Imagination. For Selling and Unselling

Quick Read: Evoking imagination has always been a classic trick in the marketers’ book. Let’s see some recent examples where it’s been used to sell. And to unsell.

Man-eaters and the ritual of imagination

For four years, Dutch designer Daniel Disselkoen made the same journey on the same tram route to his art academy, and realised that he had stopped looking out of the window and being curious about what he might see. So he developed a simple little real-world hack called Man-eater.

Predicated around the idea that familiarity with a subject, our environment, surroundings or routine can limit discovery, Man-eater is a simple yet compelling call to action to invoke our imagination to make extra ordinary out of the ordinary.

Is at about seeing the world through a child’s eyes? 

Museum of Childhood

Museum of Childhood (yes, there indeed is a museum by that name!) says exactly the same thing in its recent campaign – wherein with a bit of imagination, the medium and the context become the key parts of it’s message. spaceman_aotw

whale_aotw

(Check out the other executions at this blog post)

Banana Bunkers that look like…um.. bananas?

It appears that it doesn’t require a hell lot of imagination to see why this particular product of GroupOn turned to be its most popular post on Facebook ever! Screen Shot 2015-04-01 at 11.28.33 PM But GroupOn’s real imaginativeness came to the forefront in what happened after the post went live.

Knowing full well of what is to come, they decided to stay ahead of the hilarity and replied each and every one of the comments on their Facebook post. Check out this snapshot of the epic comments that followed!

Now that’s some great imaginativeness to combat (and perhaps even abet) imagination!

And meanwhile else where..

Can imagination be used to ‘unsell’?

The Gun Shop‘ had recently popped up on Manhattan with a store front that read “First Time Gun Owners” in big, bold letters. The catch? Each gun in the store had been tagged with its history: from shooting a mom in Walmart to the Sandy Hook massacres. The result: imagination that just ‘unsells’!

This video captures it well.

The Gun Shop has been a pop-up demonstration created by New Yorkers Against Gun Violence – a partner of States United Against Gun Violence that seeks to make families and communities safer.

Can you think of any other examples? 

(Man-eater –  H/T Neil Perkin | Museum of Childhood – H/T L.Bhat)

Featured Image: The Gun Shop store front on Manhattan, Source

Commodities and Fakes. Branded

Can fakes be branded? 

Can fakes be differentiated and charged a premium for? Two recent examples show they bloody well can be!

1. Fakes with an accompanying personal escort flying first class  

A 24 hour escort is the norm for valuable paintings when they are transferred between museums. But a set of forged paintings have been recently extended security arrangements that rival that of the originals. Why?

Because these are not just any other fakes. They are imitation paintings by the world’s most notorious forger Han van Meegren the world war II era painter and master forger – who so well replicated the styles and colours of the legendary artists that the best art critics and experts of the time regarded his paintings as genuine and sometimes exquisite. His wikipedia page says that he is considered to be one of the most ingenious art forgers of the 20th century, so much so that his paintings including his signature have been subsequently forged as well!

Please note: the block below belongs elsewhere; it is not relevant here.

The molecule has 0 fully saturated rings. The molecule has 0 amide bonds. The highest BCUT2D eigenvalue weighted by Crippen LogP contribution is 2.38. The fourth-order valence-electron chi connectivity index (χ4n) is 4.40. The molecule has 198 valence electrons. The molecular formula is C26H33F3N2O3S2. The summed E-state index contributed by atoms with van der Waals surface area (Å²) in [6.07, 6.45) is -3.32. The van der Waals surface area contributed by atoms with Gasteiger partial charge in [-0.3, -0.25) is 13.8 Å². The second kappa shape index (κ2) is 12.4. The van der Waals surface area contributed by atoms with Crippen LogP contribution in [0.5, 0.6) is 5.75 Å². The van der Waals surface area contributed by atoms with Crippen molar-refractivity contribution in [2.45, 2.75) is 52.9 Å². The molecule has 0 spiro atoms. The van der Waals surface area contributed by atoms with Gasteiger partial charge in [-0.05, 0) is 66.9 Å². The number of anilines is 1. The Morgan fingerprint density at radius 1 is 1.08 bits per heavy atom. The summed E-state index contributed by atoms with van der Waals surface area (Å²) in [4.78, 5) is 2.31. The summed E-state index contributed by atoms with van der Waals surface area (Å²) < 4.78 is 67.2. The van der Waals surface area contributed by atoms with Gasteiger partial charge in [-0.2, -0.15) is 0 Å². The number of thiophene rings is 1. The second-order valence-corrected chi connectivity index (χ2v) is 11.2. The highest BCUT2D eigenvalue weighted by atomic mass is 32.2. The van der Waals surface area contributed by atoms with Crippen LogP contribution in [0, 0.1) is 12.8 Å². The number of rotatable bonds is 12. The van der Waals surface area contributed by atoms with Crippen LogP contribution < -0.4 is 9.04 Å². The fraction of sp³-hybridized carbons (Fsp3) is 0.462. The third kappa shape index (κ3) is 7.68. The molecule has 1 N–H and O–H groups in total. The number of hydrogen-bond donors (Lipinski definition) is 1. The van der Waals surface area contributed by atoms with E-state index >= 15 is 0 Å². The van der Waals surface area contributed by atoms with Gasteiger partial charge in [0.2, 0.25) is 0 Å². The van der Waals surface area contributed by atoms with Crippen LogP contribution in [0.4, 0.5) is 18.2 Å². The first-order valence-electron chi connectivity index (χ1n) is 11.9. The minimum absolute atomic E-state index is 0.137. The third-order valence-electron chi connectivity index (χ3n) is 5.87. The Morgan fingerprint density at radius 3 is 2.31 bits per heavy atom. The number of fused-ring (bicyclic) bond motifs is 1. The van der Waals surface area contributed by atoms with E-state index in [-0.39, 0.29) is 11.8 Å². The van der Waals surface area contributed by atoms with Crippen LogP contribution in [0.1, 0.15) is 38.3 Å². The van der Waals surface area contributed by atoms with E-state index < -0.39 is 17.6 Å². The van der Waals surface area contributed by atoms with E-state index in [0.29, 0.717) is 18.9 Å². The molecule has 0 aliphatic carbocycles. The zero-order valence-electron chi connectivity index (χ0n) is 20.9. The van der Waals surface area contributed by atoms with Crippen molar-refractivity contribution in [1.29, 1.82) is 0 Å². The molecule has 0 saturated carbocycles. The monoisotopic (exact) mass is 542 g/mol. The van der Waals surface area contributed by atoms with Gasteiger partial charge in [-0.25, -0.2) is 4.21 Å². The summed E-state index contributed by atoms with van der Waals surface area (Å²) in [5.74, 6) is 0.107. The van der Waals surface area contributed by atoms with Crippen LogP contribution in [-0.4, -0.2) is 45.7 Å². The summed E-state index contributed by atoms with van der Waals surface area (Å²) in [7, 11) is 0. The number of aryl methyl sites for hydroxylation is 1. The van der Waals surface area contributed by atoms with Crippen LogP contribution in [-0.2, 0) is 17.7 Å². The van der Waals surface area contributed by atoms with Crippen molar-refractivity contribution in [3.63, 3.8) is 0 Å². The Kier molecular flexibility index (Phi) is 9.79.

Van_Meegeren_signatures(Source, Wikipedia. A collection of genuine and fake signatures of Han van Meegeren)

Today his forged paintings are a brand on to themselves and are treated as prestigious artworks that require the same measures of security as the authentic ones.

2. 3D printers being used to fake Vincent van Gogh 

Now this time, the story to brand the fakes of none other than the works of Vincent van Gogh comes with  its own coined term and a trade mark! Introducing Relievo™

Relievo

(Source: PDF on the Relievo Collection by the van Gogh Museum)

Interestingly this initiative to develop and sell the fakes of the legendary artist is being led by none other than the official van Gogh museum.  Accordingly to this post, the museum is hoping to increase access to pictures which, if they were sold, would go for tens of millions of pounds to Russian oligarchs or American billionaires.

The replicas, called Relievos, are being created by the museum in partnership with Fujifilm, with which it has had an exclusive deal for three years. Such is the complexity of the technology, known as Reliefography, that it has taken more than seven years to develop. It combines a 3D scan of the painting with a high-resolution print. The “super-accurate” reproduction even extends to the frame and the back of the painting. Every Relievo is numbered and approved by a museum curator. And best of all – there is a limited edition of 260 copies per painting.

A limited edition of fakes with each copy uniquely numbered and approved by the curator!! 

Clearly, some fakes are more equal than others!

Commodity Branding 

On a related note, even among commodity products, some brands can be more equal than others. And when they are, as always they make for an interesting marketing case study.

Double A – the paper brand for office supplies and photocopiers has an understandable challenge. Drive user preference in an extremely commoditised category.

So how did they do it? The recent ad campaign by Double A is a case in point. Read the full story here and see all the 4 featured ads in the post by L.Bhat. My favourite 25s spot below. (For email subscribers the URL to the video here)

(Turn on closed captions for subtitles)

So, a paper is a paper? Or is it? 

[Featured Image: Wheatfield Under Clouded Sky by Vincent van Gogh. One of the paintings to be reproduced using the 3D printing technique Relievo™]